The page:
Wood sizes are confusing! Why is a 2×4 not 2 inches by 4 inches? I’m sharing why actual wood sizes are different so you can understand how and what to buy.
Nominal vs Actual Wood Sizes
Woodworking can sometimes be confusing. Especially for beginner woodworkers. There are so many numbers and terms to learn. I understand that it’s easy to become overwhelmed. Today we’ll learn why a 2×4 is not 2 inches by 4 inches and I’ll share helpful tips about understanding wood sizes.
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Table of Contents
What Do the Numbers Mean in Wood Sizes?
We’ll often see woodworking plans calling for a board like a 2x4x8 (spoken as a two by four by eight or just two by four).
Let’s look a little closer at a 2×4×8 and breakdown what each number means. The first number (2) refers to the thickness of the board in inches. The second number (4) refers to the width of the board in inches. The third number (8) refers to the length of the board in feet.
So that’s the first confusing thing about understanding wood sizes. The thickness and width of a board are measured in inches and the length is measured in feet
But there’s more. If we measure a 2×4×8 we’ll see that it actually measures 1-½ inches × 3-½ inches × 8 feet. That’s confusing. Why is a 2×4 not 2 inches by 4 inches? For that answer, we’ll need to look at the difference between nominal lumber and dimensional lumber.
What is Nominal Lumber?
Nominal lumber is unfinished boards. The measurements of nominal lumber is the size of the board before it has been planed smooth to its final dimensions.
After a tree is cut, the log is milled or rough sawn to thickness and width. The surface of nominal lumber has saw marks, and it feels rough to the touch.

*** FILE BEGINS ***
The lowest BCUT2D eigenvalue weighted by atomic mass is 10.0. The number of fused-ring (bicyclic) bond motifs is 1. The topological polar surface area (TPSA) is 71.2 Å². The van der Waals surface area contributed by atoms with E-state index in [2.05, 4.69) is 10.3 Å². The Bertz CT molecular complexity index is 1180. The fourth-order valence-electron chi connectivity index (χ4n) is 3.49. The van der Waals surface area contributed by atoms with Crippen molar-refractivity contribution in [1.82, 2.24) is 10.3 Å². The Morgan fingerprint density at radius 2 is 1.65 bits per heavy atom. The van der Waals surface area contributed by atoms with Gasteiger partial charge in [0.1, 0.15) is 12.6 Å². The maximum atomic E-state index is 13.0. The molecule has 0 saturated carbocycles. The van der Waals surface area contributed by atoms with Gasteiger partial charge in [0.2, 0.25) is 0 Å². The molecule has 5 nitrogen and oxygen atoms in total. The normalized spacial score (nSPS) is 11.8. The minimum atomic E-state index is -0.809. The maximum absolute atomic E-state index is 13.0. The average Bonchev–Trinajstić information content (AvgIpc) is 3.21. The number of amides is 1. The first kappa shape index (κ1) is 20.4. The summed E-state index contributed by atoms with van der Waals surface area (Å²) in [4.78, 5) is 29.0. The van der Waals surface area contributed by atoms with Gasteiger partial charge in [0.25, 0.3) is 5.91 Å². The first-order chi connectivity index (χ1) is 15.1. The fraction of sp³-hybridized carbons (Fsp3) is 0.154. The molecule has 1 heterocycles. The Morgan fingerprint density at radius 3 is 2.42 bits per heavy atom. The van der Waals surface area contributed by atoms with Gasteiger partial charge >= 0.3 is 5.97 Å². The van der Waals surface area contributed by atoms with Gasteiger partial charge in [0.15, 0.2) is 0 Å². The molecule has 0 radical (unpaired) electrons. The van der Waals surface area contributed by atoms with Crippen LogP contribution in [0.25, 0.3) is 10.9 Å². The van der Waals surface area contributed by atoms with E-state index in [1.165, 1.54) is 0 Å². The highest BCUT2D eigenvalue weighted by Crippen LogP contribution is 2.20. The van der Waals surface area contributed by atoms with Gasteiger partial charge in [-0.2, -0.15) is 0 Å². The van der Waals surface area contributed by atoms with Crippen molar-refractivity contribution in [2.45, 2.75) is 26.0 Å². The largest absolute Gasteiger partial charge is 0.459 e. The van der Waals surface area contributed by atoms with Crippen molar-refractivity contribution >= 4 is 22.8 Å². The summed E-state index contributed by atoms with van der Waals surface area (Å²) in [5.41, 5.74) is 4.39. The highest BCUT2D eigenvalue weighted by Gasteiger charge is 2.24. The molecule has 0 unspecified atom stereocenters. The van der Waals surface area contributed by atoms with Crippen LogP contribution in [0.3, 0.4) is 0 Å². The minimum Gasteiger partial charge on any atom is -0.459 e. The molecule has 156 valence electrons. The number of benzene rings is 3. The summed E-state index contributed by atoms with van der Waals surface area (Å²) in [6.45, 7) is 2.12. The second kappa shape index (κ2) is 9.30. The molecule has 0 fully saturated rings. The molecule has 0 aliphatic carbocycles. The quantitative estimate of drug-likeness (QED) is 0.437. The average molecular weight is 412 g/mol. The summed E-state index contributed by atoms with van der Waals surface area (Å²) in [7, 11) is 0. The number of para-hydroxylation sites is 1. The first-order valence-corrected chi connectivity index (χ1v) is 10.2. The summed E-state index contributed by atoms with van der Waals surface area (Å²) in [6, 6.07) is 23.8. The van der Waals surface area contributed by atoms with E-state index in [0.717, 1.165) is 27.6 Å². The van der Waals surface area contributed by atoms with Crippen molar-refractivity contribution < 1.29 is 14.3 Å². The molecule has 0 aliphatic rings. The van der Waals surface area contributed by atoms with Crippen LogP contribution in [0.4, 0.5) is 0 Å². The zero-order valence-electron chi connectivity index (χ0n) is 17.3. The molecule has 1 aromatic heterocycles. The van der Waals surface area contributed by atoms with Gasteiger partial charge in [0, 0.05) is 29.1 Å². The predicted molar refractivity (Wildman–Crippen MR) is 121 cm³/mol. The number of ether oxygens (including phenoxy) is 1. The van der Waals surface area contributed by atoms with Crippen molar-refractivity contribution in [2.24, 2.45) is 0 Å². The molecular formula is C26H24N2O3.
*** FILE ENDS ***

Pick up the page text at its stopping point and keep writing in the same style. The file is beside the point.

In the past, a nominal 2×4 would be rough cut to about 2 inches by 4 inches. Next, the lumber was allowed to air dry. Wood becomes smaller as it dries. It shrinks the most across its width.
When the wood was dry, a planer was used to smooth the board on all four sides. A planer has a rotating cutter head. The cutter head spins and removes a portion of the wood. This removes the saw marks and smooths the board.
Between the drying and planing process, a 2×4 board ended up with a final size of 1-½ inches by 3-½ inches.
Modern technology and kiln drying (rather than air drying) have allowed modern nominal lumber to be cut smaller than 2 inches by 4 inches but the final size of the board is still 1-½ inches by 3-½ inches. The same goes for other size boards too. The actual size of boards like 1x3s, 1x4s, 1x6s, etc., is smaller than their nominal dimensions.
Nominal lumber or rough sawn wood is available from sawmills. We can mill rough sawn lumber to its final size with a planer and jointer. Or more commonly, DIYers will buy dimensional lumber that has already been finished to a standard size.
What is Dimensional Lumber?
Dimensional lumber is wood that has been planed. The saw marks have been removed and the board is smooth. Dimensional lumber is cut to standard thicknesses and widths.
Dimensional lumber is the actual size of the board but the nominal dimension is the size we see printed or labeled on the wood. In other words, we’re buying a nominal size 2×4 board but the dimensional or actual size is 1-½ inches by 3-½ inches.
Dimensional lumber is the wood we commonly buy for our DIY projects at big box home improvement stores.
Why Are Nominal vs Actual Sizes Different?
Now we have a better understanding of the difference between nominal lumber and dimensional lumber.
Nominal lumber is unfinished boards. A nominal 2×4 is rough sawn to about 2 inches by 4 inches.
Dimensional lumber is finished boards. A nominal size 2×4 board has been planed to its finished size of 1-½ inches by 3-½ inches. The finished boards are the actual size of the wood we use to build our DIY projects.
The nominal size is the standard for labeling dimensional lumber not the actual size of the finished board.
Softwood vs Hardwood
Wood sizes are even more confusing when we compare softwoods and hardwoods.
What are Softwoods?